The Dallas Morning News reports Beto O’Rourke is poised to jump into the 2020 race for the White House after deciding not to run for the Senate seat held by John Cornyn:
Beto O’Rourke has decided not to run for Senate next year against Republican incumbent John Cornyn and likely will announce a campaign for president soon, confidants close to the former El Paso congressman told The Dallas Morning News Wednesday.
Numerous people close to O’Rourke said they expect him to announce his presidential campaign within weeks. For his own part, O’Rourke on Wednesday wouldn’t reveal his future political plans except to say he has made up his mind.
“Amy and I have made a decision about how we can best serve our country,” he said in an exclusive statement to The Dallas Morning News. “We are excited to share it with everyone soon.”…
On Feb. 5, he discussed his future with Oprah Winfrey, telling her that he has “been thinking about running for president.”
“We want to play as great a role as possible making sure that this country lives up to our expectations, to the promise, to the potential that we all know her to have,” he told Winfrey in front of an audience in New York City’s Times Square.
It’s really not that hard to see why Beto doesn’t want to be part of a repeat of the loss he just suffered. After all, how is it supposed to work out better? He had massive national media support, financial support, and he was running against someone in Sen. Cruz who is universally reviled on the left and even unpopular among many on the right. And yet, he lost by about three points.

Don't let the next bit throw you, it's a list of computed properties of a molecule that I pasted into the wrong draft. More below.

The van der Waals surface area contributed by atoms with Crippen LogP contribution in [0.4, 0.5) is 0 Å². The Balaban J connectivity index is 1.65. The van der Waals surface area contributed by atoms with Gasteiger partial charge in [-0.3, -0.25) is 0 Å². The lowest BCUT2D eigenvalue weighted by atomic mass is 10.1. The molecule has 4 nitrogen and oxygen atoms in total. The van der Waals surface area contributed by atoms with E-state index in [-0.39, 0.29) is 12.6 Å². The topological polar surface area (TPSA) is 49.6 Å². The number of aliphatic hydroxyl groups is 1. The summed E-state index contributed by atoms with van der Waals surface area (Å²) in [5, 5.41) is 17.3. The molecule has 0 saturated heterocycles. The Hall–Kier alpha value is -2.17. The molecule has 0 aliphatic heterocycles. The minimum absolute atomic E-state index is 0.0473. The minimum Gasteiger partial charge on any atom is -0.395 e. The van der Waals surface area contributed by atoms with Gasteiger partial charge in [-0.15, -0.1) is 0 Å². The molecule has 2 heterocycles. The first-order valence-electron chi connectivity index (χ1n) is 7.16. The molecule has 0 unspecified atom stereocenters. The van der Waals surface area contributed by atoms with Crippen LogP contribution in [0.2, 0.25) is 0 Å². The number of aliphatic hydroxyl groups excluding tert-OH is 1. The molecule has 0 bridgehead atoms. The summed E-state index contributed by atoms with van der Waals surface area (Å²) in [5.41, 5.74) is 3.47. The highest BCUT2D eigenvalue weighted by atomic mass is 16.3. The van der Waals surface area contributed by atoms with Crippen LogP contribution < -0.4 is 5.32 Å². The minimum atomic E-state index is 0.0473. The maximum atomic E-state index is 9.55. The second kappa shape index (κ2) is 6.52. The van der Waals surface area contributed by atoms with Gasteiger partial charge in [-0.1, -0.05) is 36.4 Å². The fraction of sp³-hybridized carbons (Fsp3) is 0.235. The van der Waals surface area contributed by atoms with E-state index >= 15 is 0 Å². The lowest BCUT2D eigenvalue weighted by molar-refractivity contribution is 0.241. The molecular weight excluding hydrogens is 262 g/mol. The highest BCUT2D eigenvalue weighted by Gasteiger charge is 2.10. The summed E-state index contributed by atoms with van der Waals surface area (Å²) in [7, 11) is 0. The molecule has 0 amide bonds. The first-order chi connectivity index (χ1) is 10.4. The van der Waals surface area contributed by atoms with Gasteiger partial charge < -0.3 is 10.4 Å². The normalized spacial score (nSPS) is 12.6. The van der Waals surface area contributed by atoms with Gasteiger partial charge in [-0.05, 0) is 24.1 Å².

A repeat of that race in 2020 against Cornyn would not spark the same national interest and would not go as well as the race against Cruz. And losing a second time would put an end to his marketability as the fresh new face of the party.
So why not just go for it?
If he runs on a national stage he could excite the party and build his national brand. And even if he’s not top tier, his ability to appeal to Hispanics could make him a potential VP choice for someone else in the race. As long as he doesn’t embarrass himself on the national stage, he comes out of it with a bigger national profile than he does now. There’s lots of potential for upside.
Still, he’s a real longshot in the race and I think he’s going to discover that running against other Democrats is a bit different than running against Ted Cruz. The media wind will not be at his back the way it was last year. There will be other, more credible, candidates taking in donations. It’ll be a real test to see whether he can still impress people apart from the cloud of hype that surrounded him in 2018.